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Interior Designer Crush: Ashley Binkley of York Binkley Interior Design

It seems like Ashley Binkley was destined to become an interior designer. At an early age, she discovered the wonder of color and textiles through shoes, clothing and ribbons, which set her on her future career path. “I have always loved textiles and details from an early age but little did I know that would be my career path later in life,” says Ashley, who studied interior design at Auburn University. She apprenticed at Marc-Michaels Interior Design in Winter Park, FL, and then under Richard Keith Langham in New York before moving back to Memphis and working under Rhea Crenshaw. Ashley launched York Binkley Interior Design in 2014 and occasionally works with her husband, Les Binkley, a real estate developer. Today, we’re excited to get a little one-on-one time with our newest Interior Designer Crush. Welcome, Ashley Binkley!

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Where do you get your inspiration?

I get my inspiration from the hidden beauty found in everyday life and the nuances of how we strive to improve the way we live each day.

How do you determine “the soul of a home?”

I feel the soul of a home lies with its owners and think the soul of a home isn’t as much a physical place as much as it is an outward manifestation of those who dwell in it. So I, of course, draw from the house itself and its unique characteristics but I tend to focus more on the owner’s personality and the lifestyle they live or aspire to live.

The Stratton House entry table and seasonal arrangement provides a welcoming focal point that seamlessly draws you into the surrounding rooms of the boutique B&B in Collierville.

The Stratton House entry table and seasonal arrangement provides a welcoming focal point that seamlessly draws you into the surrounding rooms of the boutique B&B in Collierville.

What influences you and how does that get translated into your design?

I’m influenced by all my observations throughout life, whether physical or emotional … observations of true beauty ,as well as those in life that are not so beautiful — all of which shape my perspective of design. These observations hone my eye, which reinforces my ability to discern enduring beauty from fleeting fads in design.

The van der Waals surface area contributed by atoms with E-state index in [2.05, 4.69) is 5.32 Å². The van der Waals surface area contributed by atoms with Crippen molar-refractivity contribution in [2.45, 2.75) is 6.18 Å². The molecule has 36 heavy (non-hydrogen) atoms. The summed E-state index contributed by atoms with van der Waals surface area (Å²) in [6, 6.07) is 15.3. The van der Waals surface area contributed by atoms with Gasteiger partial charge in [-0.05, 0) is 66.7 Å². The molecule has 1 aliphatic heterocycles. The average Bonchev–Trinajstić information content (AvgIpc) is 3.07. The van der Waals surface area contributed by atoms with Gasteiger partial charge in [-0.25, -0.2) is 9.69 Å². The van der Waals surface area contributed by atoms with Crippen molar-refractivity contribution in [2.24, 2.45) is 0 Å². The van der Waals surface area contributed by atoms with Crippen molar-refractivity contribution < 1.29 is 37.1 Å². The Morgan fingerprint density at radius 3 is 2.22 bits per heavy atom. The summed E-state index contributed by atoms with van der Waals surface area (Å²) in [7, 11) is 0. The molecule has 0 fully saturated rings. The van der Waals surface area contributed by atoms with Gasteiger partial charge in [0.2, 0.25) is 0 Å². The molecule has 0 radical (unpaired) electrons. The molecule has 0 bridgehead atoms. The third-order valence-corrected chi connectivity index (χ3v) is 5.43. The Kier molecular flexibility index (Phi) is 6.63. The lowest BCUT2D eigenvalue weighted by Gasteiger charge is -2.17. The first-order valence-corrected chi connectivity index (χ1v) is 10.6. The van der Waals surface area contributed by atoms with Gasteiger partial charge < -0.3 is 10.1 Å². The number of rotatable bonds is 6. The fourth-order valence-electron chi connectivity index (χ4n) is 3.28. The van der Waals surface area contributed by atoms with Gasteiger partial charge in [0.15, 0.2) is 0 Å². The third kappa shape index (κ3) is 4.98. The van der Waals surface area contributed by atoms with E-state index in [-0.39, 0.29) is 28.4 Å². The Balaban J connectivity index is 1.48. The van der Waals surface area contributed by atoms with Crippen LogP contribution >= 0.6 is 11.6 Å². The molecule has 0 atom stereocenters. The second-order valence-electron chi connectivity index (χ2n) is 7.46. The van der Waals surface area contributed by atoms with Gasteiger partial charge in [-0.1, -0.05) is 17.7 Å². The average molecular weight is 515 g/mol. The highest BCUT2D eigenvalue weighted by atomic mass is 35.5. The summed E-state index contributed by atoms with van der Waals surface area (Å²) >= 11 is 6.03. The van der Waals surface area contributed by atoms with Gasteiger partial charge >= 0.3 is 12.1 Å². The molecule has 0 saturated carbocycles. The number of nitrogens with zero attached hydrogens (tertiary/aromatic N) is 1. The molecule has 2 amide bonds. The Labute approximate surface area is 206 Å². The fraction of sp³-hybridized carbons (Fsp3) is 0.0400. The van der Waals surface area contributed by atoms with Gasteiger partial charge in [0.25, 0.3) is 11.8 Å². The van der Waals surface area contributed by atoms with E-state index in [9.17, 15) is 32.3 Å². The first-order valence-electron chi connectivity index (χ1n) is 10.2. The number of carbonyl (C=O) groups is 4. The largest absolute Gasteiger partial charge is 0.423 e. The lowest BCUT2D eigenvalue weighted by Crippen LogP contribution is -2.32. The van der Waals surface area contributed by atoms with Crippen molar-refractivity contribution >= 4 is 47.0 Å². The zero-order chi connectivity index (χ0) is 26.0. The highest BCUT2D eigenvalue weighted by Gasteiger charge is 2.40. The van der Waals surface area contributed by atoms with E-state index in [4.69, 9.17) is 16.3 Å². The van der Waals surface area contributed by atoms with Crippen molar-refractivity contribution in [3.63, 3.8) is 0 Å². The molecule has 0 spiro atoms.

I’m also influenced by colors in nature and the local vernacular of the agrarian South.

What has been your most challenging project to date and why?

Ha! That’s easy … any of my husband’s projects. He is my biggest critic but also my best encourager. His eye for design always impresses me.

This cozy library just makes you want to grab a cocktail and have a seat. The layering of textures and centering of chairs and ottoman on the fireplace create warmth and ground the room.

This cozy library just makes you want to grab a cocktail and have a seat. The layering of textures and centering of chairs and ottoman on the fireplace create warmth and ground the room.

In the same room, the addition of custom-designed mill work opposite the fireplace adds greater depth and subtle richness to the room.

In the same room, the addition of custom-designed mill work opposite the fireplace adds greater depth and subtle richness to the room.

What is your design aesthetic and how do you translate that to a client/homeowner?

I agree with (interior designer) Miles Redd: “Buy the best and you only cry once.”

How does Memphis’s design scene differ from that of the rest of the country?

I don’t feel it differs much. We have many talented designers in Memphis, each with our own unique approach. I always enjoy seeing work from our local design community. It’s inspiring in and of itself.

The clubhouse within the residential community of Schilling Farms shows a fresh approach to a classic design, which sets the tone throughout the entire project.

The clubhouse within the residential community of Schilling Farms shows a fresh approach to a classic design, which sets the tone throughout the entire project.

Mixing in a few modern elements into the design gives this traditional space new life.

Mixing in a few modern elements into the design gives this traditional space new life.

Share one design secret with us regular folk.

I’ll share two. One: Buy the best windows you can afford … never skimp on them. Second: Strive for a balanced mix of old and new … layer, layer, layer.

Who have been your industry role models/mentors and why?

Everyone I’ve studied under has influenced me in ways they will never know. I’m certainly grateful to each of them and the positive impact they have made on my career.

It’s important to show a little leg, which offsets skirted furniture and helps keep an appealing rhythm in the room.

It’s important to show a little leg, which offsets skirted furniture and helps keep an appealing rhythm in the room.

Do you have favorite local spots to hit as a resource?

Recently, I have had surprising success late-night rummaging through Sheffield Antiques for an eclectic find or two.

Thanks to Ashley for sharing her insight, tips and expertise with our readers. And thanks to Julie Wage Ross for her beautiful photos of Ashley’s projects.

Article originally posts on Style BluePrint.